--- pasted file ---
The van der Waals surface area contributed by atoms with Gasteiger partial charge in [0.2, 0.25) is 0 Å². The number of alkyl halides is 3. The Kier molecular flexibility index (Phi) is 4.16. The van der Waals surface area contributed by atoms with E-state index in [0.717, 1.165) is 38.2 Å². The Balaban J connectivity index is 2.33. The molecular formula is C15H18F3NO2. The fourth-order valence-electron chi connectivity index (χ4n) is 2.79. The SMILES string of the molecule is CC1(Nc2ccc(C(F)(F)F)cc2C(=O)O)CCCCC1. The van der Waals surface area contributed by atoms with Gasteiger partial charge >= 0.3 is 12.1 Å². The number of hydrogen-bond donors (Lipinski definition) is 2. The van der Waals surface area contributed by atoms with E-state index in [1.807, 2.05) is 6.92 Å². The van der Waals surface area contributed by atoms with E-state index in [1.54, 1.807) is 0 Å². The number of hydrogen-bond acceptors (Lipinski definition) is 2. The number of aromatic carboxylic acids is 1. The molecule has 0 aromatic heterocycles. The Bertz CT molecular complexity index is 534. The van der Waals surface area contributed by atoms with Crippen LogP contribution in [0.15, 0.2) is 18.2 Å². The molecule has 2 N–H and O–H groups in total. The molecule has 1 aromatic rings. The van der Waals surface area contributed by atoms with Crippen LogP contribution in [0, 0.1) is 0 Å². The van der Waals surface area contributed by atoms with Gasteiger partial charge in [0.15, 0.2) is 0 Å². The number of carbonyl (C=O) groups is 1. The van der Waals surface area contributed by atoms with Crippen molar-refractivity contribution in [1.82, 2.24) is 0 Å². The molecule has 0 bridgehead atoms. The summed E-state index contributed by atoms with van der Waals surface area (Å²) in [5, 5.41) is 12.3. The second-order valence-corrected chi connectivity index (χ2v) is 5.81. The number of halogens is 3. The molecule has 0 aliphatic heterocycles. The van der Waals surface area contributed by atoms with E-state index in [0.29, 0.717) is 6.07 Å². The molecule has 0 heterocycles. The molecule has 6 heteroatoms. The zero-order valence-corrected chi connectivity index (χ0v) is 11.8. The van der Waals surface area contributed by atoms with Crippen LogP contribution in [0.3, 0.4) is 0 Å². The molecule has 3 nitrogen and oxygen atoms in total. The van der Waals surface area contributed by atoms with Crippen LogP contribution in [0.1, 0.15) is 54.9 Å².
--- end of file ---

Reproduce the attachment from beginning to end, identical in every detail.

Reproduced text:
The van der Waals surface area contributed by atoms with Gasteiger partial charge in [0.2, 0.25) is 0 Å². The number of alkyl halides is 3. The Kier molecular flexibility index (Phi) is 4.16. The van der Waals surface area contributed by atoms with E-state index in [0.717, 1.165) is 38.2 Å². The Balaban J connectivity index is 2.33. The molecular formula is C15H18F3NO2. The fourth-order valence-electron chi connectivity index (χ4n) is 2.79. The SMILES string of the molecule is CC1(Nc2ccc(C(F)(F)F)cc2C(=O)O)CCCCC1. The van der Waals surface area contributed by atoms with Gasteiger partial charge >= 0.3 is 12.1 Å². The number of hydrogen-bond donors (Lipinski definition) is 2. The van der Waals surface area contributed by atoms with E-state index in [1.807, 2.05) is 6.92 Å². The van der Waals surface area contributed by atoms with E-state index in [1.54, 1.807) is 0 Å². The number of hydrogen-bond acceptors (Lipinski definition) is 2. The number of aromatic carboxylic acids is 1. The molecule has 0 aromatic heterocycles. The Bertz CT molecular complexity index is 534. The van der Waals surface area contributed by atoms with Crippen LogP contribution in [0.15, 0.2) is 18.2 Å². The molecule has 2 N–H and O–H groups in total. The molecule has 1 aromatic rings. The van der Waals surface area contributed by atoms with Crippen LogP contribution in [0, 0.1) is 0 Å². The van der Waals surface area contributed by atoms with Gasteiger partial charge in [0.15, 0.2) is 0 Å². The number of carbonyl (C=O) groups is 1. The van der Waals surface area contributed by atoms with Crippen molar-refractivity contribution in [1.82, 2.24) is 0 Å². The molecule has 0 bridgehead atoms. The summed E-state index contributed by atoms with van der Waals surface area (Å²) in [5, 5.41) is 12.3. The second-order valence-corrected chi connectivity index (χ2v) is 5.81. The number of halogens is 3. The molecule has 0 aliphatic heterocycles. The van der Waals surface area contributed by atoms with E-state index in [0.29, 0.717) is 6.07 Å². The molecule has 0 heterocycles. The molecule has 6 heteroatoms. The zero-order valence-corrected chi connectivity index (χ0v) is 11.8. The van der Waals surface area contributed by atoms with Crippen LogP contribution in [0.3, 0.4) is 0 Å². The molecule has 3 nitrogen and oxygen atoms in total. The van der Waals surface area contributed by atoms with Crippen LogP contribution in [0.1, 0.15) is 54.9 Å².